The Questar 20F/-6C weighs 840g in the small version and 1,120g in the long version. The regular sized Questar 20F/-6C compresses down to a packed size of 23cm x 19cm, when packed inside the included stuff sack. For storage at home, a fabric storage sack (60cm x 30cm) is provided. Using this sack ensures you won’t ruin the down’s loft by storing the sleeping bag in a compressed state.

Materials and sustainability

The shell of this sleeping bag is made from a 20-denier polyester with a DWR (durable water resistant) coating. The lining fabric is a 20-denier polyester taffeta. They both have that “shiny” feel to them, but are very comfy and soft too. None of the materials used in this sleeping bag are recycled, so the eco credentials are not particularly strong.

Size and shape

The tapered, mummy-shaped design of the Questar 20F/-6C is technical but generous, providing a smidge of extra wriggle room compared to some other bags. Therm-a-Rest says the regular-sized sleeping bag is suitable for anyone up to 183cm tall (6ft) and the official dimensions are as follows: length 203cm, shoulder girth 160cm, hip girth 155cm and footbox girth 117cm.

Top of Thermarest Questar sleeping bag on a wooden gate

Interestingly this means the Questar 20F/-6C has the exact same shoulder girth as the Rab Neturino 400, but then it’s 21cm roomier around the hips and 15cm more spacious in the footbox. This is because the Questar has a less severe taper than the Neutrino. This approach has pros and cons. Some body shapes will fit the Questar better, and those who tend to squirm and shuffle at night will benefit from the extra room. The downside is that the extra room may be unnecessary for some users, particularly those who like to be tightly cocooned.

Therm-a-Rest, however, is adamant the extra room adds comfort without reducing all-round warmth. Known as its WARM (With Additional Room for Multiple positions) fit, Therm-a-Rest says the Questar 20F/-6C allows for various natural sleep positions while maintaining thermal efficiency. This design has been perfected in Therm-a-Rest’s onsite cold chamber, according to the brand.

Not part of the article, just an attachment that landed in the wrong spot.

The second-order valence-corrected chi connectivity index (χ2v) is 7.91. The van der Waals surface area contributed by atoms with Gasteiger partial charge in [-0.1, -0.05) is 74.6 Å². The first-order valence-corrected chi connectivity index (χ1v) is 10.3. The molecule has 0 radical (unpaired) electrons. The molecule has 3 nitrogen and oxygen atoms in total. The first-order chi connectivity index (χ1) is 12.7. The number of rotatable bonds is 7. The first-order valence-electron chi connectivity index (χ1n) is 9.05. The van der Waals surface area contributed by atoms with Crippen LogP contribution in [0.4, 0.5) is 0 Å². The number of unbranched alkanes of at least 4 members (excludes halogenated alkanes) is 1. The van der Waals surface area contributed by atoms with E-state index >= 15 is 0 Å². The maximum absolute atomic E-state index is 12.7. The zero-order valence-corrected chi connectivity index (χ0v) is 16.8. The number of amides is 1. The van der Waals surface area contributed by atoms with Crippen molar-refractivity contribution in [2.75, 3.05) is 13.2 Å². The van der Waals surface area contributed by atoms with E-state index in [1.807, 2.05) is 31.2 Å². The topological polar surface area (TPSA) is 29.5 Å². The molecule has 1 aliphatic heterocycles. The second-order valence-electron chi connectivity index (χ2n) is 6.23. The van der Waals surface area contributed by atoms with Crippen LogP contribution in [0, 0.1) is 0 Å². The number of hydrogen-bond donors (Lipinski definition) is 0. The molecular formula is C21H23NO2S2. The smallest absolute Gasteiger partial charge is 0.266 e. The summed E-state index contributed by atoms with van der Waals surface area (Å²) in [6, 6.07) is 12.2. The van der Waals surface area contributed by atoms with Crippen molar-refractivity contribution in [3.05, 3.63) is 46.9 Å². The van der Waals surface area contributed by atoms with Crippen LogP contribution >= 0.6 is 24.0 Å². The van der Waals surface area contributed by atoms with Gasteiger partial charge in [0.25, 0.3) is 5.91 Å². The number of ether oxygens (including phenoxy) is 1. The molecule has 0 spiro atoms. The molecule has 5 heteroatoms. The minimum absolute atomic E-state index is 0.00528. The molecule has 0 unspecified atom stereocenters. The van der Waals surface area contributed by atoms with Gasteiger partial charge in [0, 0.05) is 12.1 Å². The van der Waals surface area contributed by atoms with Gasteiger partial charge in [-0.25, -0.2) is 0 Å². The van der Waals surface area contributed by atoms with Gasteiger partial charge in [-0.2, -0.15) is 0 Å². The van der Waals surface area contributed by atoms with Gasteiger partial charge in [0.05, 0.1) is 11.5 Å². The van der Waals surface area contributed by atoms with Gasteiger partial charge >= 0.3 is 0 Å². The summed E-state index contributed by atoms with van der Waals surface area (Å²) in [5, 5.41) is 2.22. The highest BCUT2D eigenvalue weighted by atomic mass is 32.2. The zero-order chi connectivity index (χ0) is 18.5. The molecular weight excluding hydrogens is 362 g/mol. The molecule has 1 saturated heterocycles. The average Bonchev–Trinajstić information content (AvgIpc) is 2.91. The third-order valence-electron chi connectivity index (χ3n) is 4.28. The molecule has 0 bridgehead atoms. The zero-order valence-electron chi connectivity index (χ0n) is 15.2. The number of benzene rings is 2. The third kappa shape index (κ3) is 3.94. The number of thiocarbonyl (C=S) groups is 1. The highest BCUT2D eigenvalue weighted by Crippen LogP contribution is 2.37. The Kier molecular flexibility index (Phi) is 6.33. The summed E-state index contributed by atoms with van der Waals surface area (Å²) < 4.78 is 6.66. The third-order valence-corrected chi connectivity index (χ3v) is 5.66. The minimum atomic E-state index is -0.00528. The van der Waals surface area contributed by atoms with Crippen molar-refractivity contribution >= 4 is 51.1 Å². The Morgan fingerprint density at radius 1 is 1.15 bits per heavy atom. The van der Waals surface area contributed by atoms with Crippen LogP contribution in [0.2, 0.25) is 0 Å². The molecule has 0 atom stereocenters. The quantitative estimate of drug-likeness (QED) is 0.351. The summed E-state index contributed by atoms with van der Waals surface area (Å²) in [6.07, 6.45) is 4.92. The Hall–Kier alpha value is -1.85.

The small version of the Questar 20F/-6C is 185cm long and suitable for anyone up to 5ft 5” tall, while the long has a 216cm length and is suitable for anyone above 6ft up to 6ft 5”.


This excellent sleeping bag is loaded with all of the comfort features Themarest bags are known for. The best of these features is Therm-a-Rest’s clever SynergyLink system. These removable ultralight straps connect to your sleeping bag via little fabric hooks before looping over your sleeping mat. The end result is that your sleeping bag is strapped in place on your mat, ensuring you don’t slide off it overnight. This provides a more integrated sleeping system and improves overall thermal efficiency. Each sleeping bag comes with two SynergyLink straps.

zip pocket on Thermarest Questar sleeping bag

Other features include a heat-trapping draught collar at the neck, a full-length zipper draught tube, snag-free main zipper, cinchable hood and external zip pocket, as well as a super-cosy down-lined footbox (Therm-a-rest’s wonderfully named ‘Toe-asis’). In terms of baffles, you get a box baffled construction with the Questar 20F/-6C, with mesh walls used to maximise loft and minimise cold spots.

Zoned insulation – with more down placed where you need it most – further helps to improve the warmth-to-weight ratio. 60% of the insulation is placed on the top and sides (where you need it most) and 40% on the underside.


packed Thermarest Questar sleeping bag

the Therm-a-Rest Questar 20F/-6C is an excellent sleeping bag with good temperature ratings from a reliable brand – but you only get 650 fill power down.

How we tested

James forest eating in glen coe scotland

The Questar 20F/-6C was tested and reviewed by James Forrest. James is a freelance outdoor writer who conducts gear reviews and writes features for LFTO and our magazine, Trail.

Based in the Lake District and a prolific peak-bagger, James is one of the most high-profile outdoor writers in the UK.